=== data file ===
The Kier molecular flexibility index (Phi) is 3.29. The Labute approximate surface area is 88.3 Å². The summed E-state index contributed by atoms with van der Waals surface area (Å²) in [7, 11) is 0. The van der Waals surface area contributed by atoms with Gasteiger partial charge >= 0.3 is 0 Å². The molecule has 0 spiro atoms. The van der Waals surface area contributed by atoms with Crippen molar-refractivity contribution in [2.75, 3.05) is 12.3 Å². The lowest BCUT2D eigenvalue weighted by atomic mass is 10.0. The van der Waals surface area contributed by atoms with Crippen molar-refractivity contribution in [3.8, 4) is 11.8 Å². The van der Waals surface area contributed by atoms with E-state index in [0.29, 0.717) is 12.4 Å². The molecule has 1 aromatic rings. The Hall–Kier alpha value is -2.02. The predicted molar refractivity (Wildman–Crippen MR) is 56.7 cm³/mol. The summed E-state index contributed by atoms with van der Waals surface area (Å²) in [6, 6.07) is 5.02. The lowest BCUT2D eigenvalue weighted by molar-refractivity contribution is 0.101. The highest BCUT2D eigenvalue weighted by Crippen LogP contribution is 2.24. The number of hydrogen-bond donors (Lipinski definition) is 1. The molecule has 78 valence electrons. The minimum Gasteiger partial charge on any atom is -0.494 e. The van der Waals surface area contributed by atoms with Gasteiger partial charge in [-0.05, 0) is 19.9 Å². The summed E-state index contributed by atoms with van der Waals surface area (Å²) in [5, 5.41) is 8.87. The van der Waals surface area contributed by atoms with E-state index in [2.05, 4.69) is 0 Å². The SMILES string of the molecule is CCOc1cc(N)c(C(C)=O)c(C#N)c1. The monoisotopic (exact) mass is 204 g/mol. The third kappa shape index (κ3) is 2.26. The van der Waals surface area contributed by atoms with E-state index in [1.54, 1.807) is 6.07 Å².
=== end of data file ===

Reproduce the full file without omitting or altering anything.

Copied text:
The Kier molecular flexibility index (Phi) is 3.29. The Labute approximate surface area is 88.3 Å². The summed E-state index contributed by atoms with van der Waals surface area (Å²) in [7, 11) is 0. The van der Waals surface area contributed by atoms with Gasteiger partial charge >= 0.3 is 0 Å². The molecule has 0 spiro atoms. The van der Waals surface area contributed by atoms with Crippen molar-refractivity contribution in [2.75, 3.05) is 12.3 Å². The lowest BCUT2D eigenvalue weighted by atomic mass is 10.0. The van der Waals surface area contributed by atoms with Crippen molar-refractivity contribution in [3.8, 4) is 11.8 Å². The van der Waals surface area contributed by atoms with E-state index in [0.29, 0.717) is 12.4 Å². The molecule has 1 aromatic rings. The Hall–Kier alpha value is -2.02. The predicted molar refractivity (Wildman–Crippen MR) is 56.7 cm³/mol. The summed E-state index contributed by atoms with van der Waals surface area (Å²) in [6, 6.07) is 5.02. The lowest BCUT2D eigenvalue weighted by molar-refractivity contribution is 0.101. The highest BCUT2D eigenvalue weighted by Crippen LogP contribution is 2.24. The number of hydrogen-bond donors (Lipinski definition) is 1. The molecule has 78 valence electrons. The minimum Gasteiger partial charge on any atom is -0.494 e. The van der Waals surface area contributed by atoms with Gasteiger partial charge in [-0.05, 0) is 19.9 Å². The summed E-state index contributed by atoms with van der Waals surface area (Å²) in [5, 5.41) is 8.87. The van der Waals surface area contributed by atoms with E-state index in [2.05, 4.69) is 0 Å². The SMILES string of the molecule is CCOc1cc(N)c(C(C)=O)c(C#N)c1. The monoisotopic (exact) mass is 204 g/mol. The third kappa shape index (κ3) is 2.26. The van der Waals surface area contributed by atoms with E-state index in [1.54, 1.807) is 6.07 Å².